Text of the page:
Will Mongolia’s Presidential Election Put Batbold and Foreign Ownership of the Oyu Tolgoi Mine at Risk?

U. Khürelsükh is the odds-on favorite to win Mongolia’s June 9 Presidential election after an irregular ruling by the Supreme Court denied incumbent President K. Battulga his constitutional right to run for re-election.  Initial predictions were that the election of Khürelsükh, the former Prime Minister and current chair of the Mongolian People’s Party (MPP), would end the investigation into whether corruption infected the deal Mongolia struck with foreign investors on the Oyu Tolgoi mining project, Mongolia’s ticket to economic prosperity. 

The reasoning was that any investigation would implicate former MPP Prime Minister S. Batbold and other senior MPP members.  As this blog has reported (here, here, and here), the evidence of Batbold’s corrupt dealings with the foreign investors in the project, Australian mining giant Rio Tinto and controversial U.S.-Canadian entrepreneur Robert Friedland, seems strong and Batbold’s denials unconvincing.  But the expectation was that the MPP, the lineal descendant of the Marxist-Leninist party that ran the country when it was an appendage of the Soviet Union, still observed the principle of “democratic centralism.” Or as Benjamin Franklin put the principle more colorfully when signing one the foundational documents of true democracy, “We must all hang together, or, most assuredly, we shall all hang separately.”  

The assumption that MPP members would hang together is now at risk thanks to what Khürelsükh said last week on Mongolian TV9’s interview program.

When asked about the investigation of Batbold and other party members, he replied:

“The matter is being investigated by police and intelligence agencies. I received information that it is being checked. The court will decide whether he [Batbold] is guilty or not. If [MP party members] are found guilty, they must be held accountable. There is political responsibility. Political responsibilities, such as not being re-nominated or expelled from the party, must be considered step by step.”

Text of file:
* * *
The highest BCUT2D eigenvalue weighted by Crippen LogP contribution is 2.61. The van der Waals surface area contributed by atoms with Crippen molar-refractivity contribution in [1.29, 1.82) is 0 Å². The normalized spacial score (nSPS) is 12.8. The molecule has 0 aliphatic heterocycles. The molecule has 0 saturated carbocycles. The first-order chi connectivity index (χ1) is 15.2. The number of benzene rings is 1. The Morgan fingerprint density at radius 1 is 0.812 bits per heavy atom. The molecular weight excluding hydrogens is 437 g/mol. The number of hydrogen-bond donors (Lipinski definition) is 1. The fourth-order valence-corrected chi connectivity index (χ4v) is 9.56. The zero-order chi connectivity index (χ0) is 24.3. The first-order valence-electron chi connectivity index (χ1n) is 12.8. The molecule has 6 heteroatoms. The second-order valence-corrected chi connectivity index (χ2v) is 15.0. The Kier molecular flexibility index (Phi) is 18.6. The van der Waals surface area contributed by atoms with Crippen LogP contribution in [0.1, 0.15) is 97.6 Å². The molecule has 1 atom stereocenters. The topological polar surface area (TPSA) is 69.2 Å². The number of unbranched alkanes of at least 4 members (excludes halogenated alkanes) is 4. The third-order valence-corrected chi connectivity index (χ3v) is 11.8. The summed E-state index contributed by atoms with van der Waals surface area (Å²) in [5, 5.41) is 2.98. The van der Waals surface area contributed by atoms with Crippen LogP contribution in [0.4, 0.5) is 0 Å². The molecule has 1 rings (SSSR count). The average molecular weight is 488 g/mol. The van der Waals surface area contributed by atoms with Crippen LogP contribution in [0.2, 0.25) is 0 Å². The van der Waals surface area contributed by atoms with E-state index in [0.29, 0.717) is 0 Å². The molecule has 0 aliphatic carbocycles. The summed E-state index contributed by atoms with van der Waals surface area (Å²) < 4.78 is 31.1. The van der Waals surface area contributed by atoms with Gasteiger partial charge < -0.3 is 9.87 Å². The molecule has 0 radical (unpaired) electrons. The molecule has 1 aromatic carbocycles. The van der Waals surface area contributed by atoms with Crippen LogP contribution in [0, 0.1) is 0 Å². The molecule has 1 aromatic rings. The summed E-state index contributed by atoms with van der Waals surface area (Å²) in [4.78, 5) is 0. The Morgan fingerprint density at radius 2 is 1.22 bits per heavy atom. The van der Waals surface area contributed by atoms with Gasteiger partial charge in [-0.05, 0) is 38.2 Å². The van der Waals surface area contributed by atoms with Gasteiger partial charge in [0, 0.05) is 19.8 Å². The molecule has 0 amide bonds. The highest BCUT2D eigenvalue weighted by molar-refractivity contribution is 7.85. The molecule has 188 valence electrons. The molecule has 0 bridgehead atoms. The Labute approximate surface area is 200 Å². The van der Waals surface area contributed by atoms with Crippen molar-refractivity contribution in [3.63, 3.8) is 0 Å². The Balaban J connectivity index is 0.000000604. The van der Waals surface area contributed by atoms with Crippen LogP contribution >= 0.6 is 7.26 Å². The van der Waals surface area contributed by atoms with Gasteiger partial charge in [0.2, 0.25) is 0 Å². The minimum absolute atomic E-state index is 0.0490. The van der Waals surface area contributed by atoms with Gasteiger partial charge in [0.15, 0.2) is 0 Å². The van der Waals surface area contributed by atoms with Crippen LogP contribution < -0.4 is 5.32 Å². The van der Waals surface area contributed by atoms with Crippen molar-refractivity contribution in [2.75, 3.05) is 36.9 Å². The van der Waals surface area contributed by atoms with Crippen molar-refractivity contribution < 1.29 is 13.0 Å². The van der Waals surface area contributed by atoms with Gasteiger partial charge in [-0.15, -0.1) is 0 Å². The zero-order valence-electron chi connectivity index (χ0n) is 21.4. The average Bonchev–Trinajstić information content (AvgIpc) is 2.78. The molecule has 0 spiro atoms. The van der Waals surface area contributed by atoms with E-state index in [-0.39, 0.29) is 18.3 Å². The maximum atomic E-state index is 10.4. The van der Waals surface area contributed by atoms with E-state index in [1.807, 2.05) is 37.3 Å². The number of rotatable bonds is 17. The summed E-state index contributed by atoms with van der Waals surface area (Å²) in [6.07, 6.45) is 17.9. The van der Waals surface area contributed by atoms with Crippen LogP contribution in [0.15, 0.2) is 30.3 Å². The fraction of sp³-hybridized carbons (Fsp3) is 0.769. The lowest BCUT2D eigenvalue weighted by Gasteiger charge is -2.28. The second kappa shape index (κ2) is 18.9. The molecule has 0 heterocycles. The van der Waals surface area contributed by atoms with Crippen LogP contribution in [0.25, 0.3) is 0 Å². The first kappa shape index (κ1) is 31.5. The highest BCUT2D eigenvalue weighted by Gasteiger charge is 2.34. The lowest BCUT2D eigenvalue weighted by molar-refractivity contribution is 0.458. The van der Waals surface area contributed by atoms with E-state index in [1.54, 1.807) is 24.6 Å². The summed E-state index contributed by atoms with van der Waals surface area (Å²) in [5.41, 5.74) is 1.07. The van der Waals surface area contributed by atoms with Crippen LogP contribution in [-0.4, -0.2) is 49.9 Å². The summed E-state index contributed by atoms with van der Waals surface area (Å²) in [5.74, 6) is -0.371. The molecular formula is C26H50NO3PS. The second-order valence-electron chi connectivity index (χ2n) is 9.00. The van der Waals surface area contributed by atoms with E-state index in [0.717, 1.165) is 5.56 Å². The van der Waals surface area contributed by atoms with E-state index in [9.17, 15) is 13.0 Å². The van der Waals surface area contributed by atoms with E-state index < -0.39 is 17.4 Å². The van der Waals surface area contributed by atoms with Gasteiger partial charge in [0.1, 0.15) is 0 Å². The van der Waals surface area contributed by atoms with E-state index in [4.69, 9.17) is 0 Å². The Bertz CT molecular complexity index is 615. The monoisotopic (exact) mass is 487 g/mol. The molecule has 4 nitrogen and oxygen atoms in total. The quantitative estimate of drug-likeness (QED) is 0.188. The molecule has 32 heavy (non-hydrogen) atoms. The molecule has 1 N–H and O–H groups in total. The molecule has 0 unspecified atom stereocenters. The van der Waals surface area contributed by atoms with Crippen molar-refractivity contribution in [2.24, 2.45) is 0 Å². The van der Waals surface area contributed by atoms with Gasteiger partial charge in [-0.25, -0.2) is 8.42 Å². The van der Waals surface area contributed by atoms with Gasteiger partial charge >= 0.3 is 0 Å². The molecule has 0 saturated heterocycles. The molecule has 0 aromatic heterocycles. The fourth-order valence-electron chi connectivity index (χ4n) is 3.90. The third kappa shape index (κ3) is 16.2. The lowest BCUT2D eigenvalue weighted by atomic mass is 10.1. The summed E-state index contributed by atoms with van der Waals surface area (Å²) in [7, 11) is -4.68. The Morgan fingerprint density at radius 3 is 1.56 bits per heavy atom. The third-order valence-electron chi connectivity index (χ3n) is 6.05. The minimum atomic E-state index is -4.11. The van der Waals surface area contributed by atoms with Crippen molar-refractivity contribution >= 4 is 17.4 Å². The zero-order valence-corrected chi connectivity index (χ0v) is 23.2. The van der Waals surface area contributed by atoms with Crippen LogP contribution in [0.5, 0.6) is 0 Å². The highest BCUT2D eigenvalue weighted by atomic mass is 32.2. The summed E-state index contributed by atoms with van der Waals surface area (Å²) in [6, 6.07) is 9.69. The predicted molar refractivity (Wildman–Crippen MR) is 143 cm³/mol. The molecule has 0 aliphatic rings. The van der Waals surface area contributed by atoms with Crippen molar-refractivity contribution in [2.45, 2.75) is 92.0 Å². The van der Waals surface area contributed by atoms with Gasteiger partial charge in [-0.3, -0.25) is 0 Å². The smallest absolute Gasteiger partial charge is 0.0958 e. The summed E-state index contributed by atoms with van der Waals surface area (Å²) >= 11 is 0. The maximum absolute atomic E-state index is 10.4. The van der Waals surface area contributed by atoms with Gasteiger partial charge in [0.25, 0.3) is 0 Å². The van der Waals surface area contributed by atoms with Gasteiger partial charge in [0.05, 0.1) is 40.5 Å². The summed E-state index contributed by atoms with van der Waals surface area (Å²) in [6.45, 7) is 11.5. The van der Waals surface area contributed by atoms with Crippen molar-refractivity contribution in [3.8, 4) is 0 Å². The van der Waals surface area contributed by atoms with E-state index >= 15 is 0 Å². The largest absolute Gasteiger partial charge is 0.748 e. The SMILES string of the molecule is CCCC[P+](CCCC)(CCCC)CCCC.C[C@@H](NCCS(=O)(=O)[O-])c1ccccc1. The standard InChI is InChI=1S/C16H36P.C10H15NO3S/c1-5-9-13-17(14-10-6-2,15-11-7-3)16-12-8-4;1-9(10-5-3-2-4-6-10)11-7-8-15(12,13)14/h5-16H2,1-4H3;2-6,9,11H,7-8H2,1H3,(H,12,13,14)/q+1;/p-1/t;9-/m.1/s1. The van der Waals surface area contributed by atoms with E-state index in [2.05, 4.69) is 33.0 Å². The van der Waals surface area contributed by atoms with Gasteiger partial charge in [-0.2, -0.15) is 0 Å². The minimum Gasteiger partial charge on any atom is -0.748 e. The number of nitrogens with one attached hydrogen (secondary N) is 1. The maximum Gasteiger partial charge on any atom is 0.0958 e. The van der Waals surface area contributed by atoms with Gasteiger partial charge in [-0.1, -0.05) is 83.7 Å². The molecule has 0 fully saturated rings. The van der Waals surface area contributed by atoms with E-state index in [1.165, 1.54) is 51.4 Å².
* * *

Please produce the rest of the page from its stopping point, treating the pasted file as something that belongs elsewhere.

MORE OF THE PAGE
Khürelsükh is part of the next generation of MPP leaders, and his statement accords with reports that that MPP’s younger members are splitting with the old guard. That across Mongolia a new generation of leaders is rising committed to rooting out corruption (here).

If that is true, and Khürelsükh holds to his position, Rio Tinto and Friedland’s stake in Oyu Tolgoi, one of the largest and most lucrative resource projects now under production, could be at risk.  Article 34 of the UN Convention Against Corruption provides that states may “consider corruption a relevant factor in legal proceedings to annul or rescind a contract.”  Even if the investigation shows Mongolia could invoke what is corruption’s “nuclear option,” the government may decide to stick with the developers but demand more of the profits.  That would seem presaged by its latest move in a dispute with Rio and Friedland where, according to a recent news report, “the government is seeking compensation for damages caused to Mongolia by corruption and bribery schemes in connection with the Oyu Tolgoi project.”

Mongolia’s future – both politically and economically – rides on whether Khürelsükh meant what he said in the TV9 interview.  Mongolians have an enormous stake in seeing that he did.

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